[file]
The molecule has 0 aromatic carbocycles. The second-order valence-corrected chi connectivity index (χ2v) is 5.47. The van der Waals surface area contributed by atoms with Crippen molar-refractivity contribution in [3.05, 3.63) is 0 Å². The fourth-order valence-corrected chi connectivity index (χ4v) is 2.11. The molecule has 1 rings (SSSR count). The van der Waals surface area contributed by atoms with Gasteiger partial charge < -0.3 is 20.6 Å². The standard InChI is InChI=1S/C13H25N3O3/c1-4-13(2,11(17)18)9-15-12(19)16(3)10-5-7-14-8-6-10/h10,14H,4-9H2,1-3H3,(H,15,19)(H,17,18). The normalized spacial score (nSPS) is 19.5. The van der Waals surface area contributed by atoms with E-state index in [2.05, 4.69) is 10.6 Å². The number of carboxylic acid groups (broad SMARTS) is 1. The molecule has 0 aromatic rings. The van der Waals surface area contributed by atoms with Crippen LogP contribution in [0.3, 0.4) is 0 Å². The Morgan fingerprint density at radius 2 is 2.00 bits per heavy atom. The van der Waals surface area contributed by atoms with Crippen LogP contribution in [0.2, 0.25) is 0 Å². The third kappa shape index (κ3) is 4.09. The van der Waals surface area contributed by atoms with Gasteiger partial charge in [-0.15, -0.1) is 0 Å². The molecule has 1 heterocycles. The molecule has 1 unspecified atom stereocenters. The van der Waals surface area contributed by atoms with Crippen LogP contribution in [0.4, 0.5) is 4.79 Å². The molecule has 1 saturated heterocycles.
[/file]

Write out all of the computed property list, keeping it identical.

The molecule has 0 aromatic carbocycles. The second-order valence-corrected chi connectivity index (χ2v) is 5.47. The van der Waals surface area contributed by atoms with Crippen molar-refractivity contribution in [3.05, 3.63) is 0 Å². The fourth-order valence-corrected chi connectivity index (χ4v) is 2.11. The molecule has 1 rings (SSSR count). The van der Waals surface area contributed by atoms with Gasteiger partial charge < -0.3 is 20.6 Å². The standard InChI is InChI=1S/C13H25N3O3/c1-4-13(2,11(17)18)9-15-12(19)16(3)10-5-7-14-8-6-10/h10,14H,4-9H2,1-3H3,(H,15,19)(H,17,18). The normalized spacial score (nSPS) is 19.5. The van der Waals surface area contributed by atoms with E-state index in [2.05, 4.69) is 10.6 Å². The number of carboxylic acid groups (broad SMARTS) is 1. The molecule has 0 aromatic rings. The van der Waals surface area contributed by atoms with Crippen LogP contribution in [0.3, 0.4) is 0 Å². The Morgan fingerprint density at radius 2 is 2.00 bits per heavy atom. The van der Waals surface area contributed by atoms with Crippen LogP contribution in [0.2, 0.25) is 0 Å². The third kappa shape index (κ3) is 4.09. The van der Waals surface area contributed by atoms with Gasteiger partial charge in [-0.15, -0.1) is 0 Å². The molecule has 1 heterocycles. The molecule has 1 unspecified atom stereocenters. The van der Waals surface area contributed by atoms with Crippen LogP contribution in [0.4, 0.5) is 4.79 Å². The molecule has 1 saturated heterocycles.